So far only four inhumations have been excavated. They are found in different layers and show different characteristics. Two examples from Trench C-III and Trench C-V contain the bones of an individual placed in a flexed or contracted position, respectively (Fig 7). Another inhumation shows a rather peculiar burial custom, with the body of the individual being placed in a small pit in a sitting position with contracted legs (Fig 8). So far, no traces of funerary goods have been found.
Last but not least, the second main category of graves mentioned above, consists, up until now, of six double-jar burials that have been excavated over the period of the last four field seasons and will be described here in brief.
The orientation along the walls and in the corners of the rooms of House I indicates that this graveyard was established during, or shortly after, the occupation of the Middle Assyrian buildings. For this period, it is not an entirely exceptional phenomenon that burials, especially those of children, were placed in a jar or double-jar grave under the floor of a dwelling. The body was placed in a flexed position inside two big vessels that were pushed together with the openings facing each other. In order to hold these vessels in position they have often been fixed with one or several mud-bricks that were placed between the edge of the pit and the jars. Parallels can be found in many north Mesopotamian sites such as, Tell Knēdiğ, Tell Taban, Tell Mohammed ‘Arab and Tell Barri.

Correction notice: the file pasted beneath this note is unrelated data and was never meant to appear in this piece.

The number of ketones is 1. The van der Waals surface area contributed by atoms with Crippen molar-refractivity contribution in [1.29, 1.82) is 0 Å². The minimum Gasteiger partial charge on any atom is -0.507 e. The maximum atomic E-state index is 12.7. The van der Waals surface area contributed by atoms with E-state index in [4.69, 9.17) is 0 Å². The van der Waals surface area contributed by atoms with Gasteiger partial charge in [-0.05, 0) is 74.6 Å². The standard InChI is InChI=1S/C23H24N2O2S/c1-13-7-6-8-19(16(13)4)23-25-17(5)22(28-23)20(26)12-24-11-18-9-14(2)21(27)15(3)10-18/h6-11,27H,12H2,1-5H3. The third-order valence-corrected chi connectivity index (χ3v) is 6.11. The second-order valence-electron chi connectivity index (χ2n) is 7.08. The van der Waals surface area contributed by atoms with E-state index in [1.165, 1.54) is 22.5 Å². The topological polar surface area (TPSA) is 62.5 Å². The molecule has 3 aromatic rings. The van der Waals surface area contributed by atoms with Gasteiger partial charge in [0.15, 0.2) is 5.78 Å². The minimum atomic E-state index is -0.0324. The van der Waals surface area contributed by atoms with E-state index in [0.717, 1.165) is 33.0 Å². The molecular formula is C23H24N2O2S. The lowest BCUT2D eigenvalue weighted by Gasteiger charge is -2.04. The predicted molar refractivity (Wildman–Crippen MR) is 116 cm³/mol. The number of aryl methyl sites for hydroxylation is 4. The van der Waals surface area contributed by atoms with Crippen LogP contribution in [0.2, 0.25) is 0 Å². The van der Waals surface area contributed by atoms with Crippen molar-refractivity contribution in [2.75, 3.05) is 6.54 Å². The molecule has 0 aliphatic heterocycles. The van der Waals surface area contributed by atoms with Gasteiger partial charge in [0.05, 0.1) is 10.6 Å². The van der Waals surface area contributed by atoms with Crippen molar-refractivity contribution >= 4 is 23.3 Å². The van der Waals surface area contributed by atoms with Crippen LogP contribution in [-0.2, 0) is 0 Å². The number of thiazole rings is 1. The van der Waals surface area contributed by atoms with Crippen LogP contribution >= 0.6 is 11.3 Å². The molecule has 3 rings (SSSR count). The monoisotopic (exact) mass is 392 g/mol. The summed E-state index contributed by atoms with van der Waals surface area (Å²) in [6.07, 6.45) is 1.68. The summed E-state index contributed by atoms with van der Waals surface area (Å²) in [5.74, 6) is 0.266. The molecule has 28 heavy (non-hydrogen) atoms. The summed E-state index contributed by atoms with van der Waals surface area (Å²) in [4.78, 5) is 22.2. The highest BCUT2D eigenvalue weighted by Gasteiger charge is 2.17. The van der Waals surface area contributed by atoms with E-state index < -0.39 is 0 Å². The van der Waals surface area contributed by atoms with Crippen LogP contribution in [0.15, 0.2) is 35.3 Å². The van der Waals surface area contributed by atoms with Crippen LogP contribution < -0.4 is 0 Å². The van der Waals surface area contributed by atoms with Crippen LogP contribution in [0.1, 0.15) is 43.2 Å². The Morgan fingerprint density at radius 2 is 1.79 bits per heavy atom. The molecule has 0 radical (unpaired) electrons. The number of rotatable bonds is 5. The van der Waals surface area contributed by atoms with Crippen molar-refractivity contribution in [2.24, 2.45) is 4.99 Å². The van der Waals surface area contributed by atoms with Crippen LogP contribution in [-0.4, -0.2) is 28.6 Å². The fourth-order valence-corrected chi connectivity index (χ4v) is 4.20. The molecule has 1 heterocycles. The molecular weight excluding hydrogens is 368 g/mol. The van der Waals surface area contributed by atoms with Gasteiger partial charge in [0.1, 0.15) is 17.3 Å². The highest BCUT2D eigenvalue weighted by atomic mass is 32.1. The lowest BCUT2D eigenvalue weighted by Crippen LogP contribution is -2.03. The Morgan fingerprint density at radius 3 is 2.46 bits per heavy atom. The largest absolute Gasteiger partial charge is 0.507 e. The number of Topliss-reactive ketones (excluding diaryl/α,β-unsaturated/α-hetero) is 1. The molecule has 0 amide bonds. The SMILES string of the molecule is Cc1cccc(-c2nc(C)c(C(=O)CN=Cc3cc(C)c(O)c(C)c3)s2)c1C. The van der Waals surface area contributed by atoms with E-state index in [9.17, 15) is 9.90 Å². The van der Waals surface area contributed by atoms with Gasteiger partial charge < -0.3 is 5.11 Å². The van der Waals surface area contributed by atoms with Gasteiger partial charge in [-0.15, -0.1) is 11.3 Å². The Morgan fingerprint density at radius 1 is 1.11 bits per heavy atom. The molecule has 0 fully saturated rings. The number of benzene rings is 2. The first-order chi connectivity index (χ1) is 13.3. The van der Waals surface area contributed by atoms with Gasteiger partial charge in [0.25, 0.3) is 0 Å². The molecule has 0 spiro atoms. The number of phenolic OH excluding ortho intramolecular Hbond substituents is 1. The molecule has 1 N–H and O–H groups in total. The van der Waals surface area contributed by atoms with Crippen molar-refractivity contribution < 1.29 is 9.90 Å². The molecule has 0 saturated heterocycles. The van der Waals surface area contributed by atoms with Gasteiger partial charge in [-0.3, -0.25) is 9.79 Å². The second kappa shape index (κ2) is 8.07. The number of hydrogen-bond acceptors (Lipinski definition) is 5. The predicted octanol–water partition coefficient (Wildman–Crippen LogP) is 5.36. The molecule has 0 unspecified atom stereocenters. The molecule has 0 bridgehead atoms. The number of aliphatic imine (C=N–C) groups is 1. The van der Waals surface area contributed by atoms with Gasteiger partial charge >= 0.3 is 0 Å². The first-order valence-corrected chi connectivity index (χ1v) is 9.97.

The grave goods can be manifold, with smaller jars, carinated bowls and nipple base goblets often found outside of the burial-vessels (Bonatz et al. 2008: fig. 12) or placed next to the burial jars or in a niche within the grave-pit (see 2007: Sounding C). Inventories directly associated with the body of the deceased mostly include different beads of varying material, golden earrings and bronze bracelets. Based on two graves under Room 4 of House I, it can be stated that the grave inventories of the jar-burials are more elaborate than those of the later graves.
One feature the jar-burials share with the mud-brick cist burials is the occurrence of extremities, shoulder blade and skull, of small ruminant animals (sheep or goat) placed into the shaft of the grave or on top of the fill. They are clearly associated with burial customs and rituals being performed during inhumation. Exact stratigraphic observations result in questions concerning the visibility of the burials after their deposition. In some cases it might be possible that the mouth of the vessel, with its cover and the aforementioned animal remains, were, at least for a certain time, above ground. This is witnessed in two cases by the skeletal remains jutting out over the edge of the pit (Fig 9).